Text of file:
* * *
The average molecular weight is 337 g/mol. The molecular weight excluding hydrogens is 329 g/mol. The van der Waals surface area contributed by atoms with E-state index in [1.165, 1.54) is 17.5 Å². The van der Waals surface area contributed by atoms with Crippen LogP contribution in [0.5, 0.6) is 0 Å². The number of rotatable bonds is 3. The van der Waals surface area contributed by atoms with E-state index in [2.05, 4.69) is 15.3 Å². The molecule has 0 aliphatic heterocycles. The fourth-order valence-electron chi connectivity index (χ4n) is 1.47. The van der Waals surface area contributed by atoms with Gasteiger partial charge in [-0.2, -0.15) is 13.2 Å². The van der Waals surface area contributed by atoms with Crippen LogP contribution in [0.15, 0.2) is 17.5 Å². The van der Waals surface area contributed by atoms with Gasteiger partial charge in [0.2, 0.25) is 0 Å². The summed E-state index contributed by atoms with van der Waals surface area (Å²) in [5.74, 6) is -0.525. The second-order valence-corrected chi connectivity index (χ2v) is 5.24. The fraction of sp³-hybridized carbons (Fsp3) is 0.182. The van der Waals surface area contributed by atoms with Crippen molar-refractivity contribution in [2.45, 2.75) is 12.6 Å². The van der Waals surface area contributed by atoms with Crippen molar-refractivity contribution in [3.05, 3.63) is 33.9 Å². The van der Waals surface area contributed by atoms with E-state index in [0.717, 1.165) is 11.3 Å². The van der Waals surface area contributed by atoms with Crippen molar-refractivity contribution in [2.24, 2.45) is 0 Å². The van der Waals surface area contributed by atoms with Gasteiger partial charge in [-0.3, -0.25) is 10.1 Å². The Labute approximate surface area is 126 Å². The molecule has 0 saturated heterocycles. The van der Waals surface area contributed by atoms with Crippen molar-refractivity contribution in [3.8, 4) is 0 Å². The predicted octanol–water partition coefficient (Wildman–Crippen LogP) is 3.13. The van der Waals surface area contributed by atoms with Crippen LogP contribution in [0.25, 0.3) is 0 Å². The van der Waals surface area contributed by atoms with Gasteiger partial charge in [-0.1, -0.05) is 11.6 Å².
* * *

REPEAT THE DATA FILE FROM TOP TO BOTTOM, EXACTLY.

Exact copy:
The average molecular weight is 337 g/mol. The molecular weight excluding hydrogens is 329 g/mol. The van der Waals surface area contributed by atoms with E-state index in [1.165, 1.54) is 17.5 Å². The van der Waals surface area contributed by atoms with Crippen LogP contribution in [0.5, 0.6) is 0 Å². The number of rotatable bonds is 3. The van der Waals surface area contributed by atoms with E-state index in [2.05, 4.69) is 15.3 Å². The molecule has 0 aliphatic heterocycles. The fourth-order valence-electron chi connectivity index (χ4n) is 1.47. The van der Waals surface area contributed by atoms with Gasteiger partial charge in [-0.2, -0.15) is 13.2 Å². The van der Waals surface area contributed by atoms with Crippen LogP contribution in [0.15, 0.2) is 17.5 Å². The van der Waals surface area contributed by atoms with Gasteiger partial charge in [0.2, 0.25) is 0 Å². The summed E-state index contributed by atoms with van der Waals surface area (Å²) in [5.74, 6) is -0.525. The second-order valence-corrected chi connectivity index (χ2v) is 5.24. The fraction of sp³-hybridized carbons (Fsp3) is 0.182. The van der Waals surface area contributed by atoms with Crippen molar-refractivity contribution in [2.45, 2.75) is 12.6 Å². The van der Waals surface area contributed by atoms with Crippen molar-refractivity contribution in [3.05, 3.63) is 33.9 Å². The van der Waals surface area contributed by atoms with E-state index in [0.717, 1.165) is 11.3 Å². The van der Waals surface area contributed by atoms with Crippen molar-refractivity contribution in [2.24, 2.45) is 0 Å². The van der Waals surface area contributed by atoms with Gasteiger partial charge in [-0.3, -0.25) is 10.1 Å². The Labute approximate surface area is 126 Å². The molecule has 0 saturated heterocycles. The van der Waals surface area contributed by atoms with Crippen molar-refractivity contribution in [3.8, 4) is 0 Å². The predicted octanol–water partition coefficient (Wildman–Crippen LogP) is 3.13. The van der Waals surface area contributed by atoms with Crippen LogP contribution in [0.25, 0.3) is 0 Å². The van der Waals surface area contributed by atoms with Gasteiger partial charge in [-0.1, -0.05) is 11.6 Å².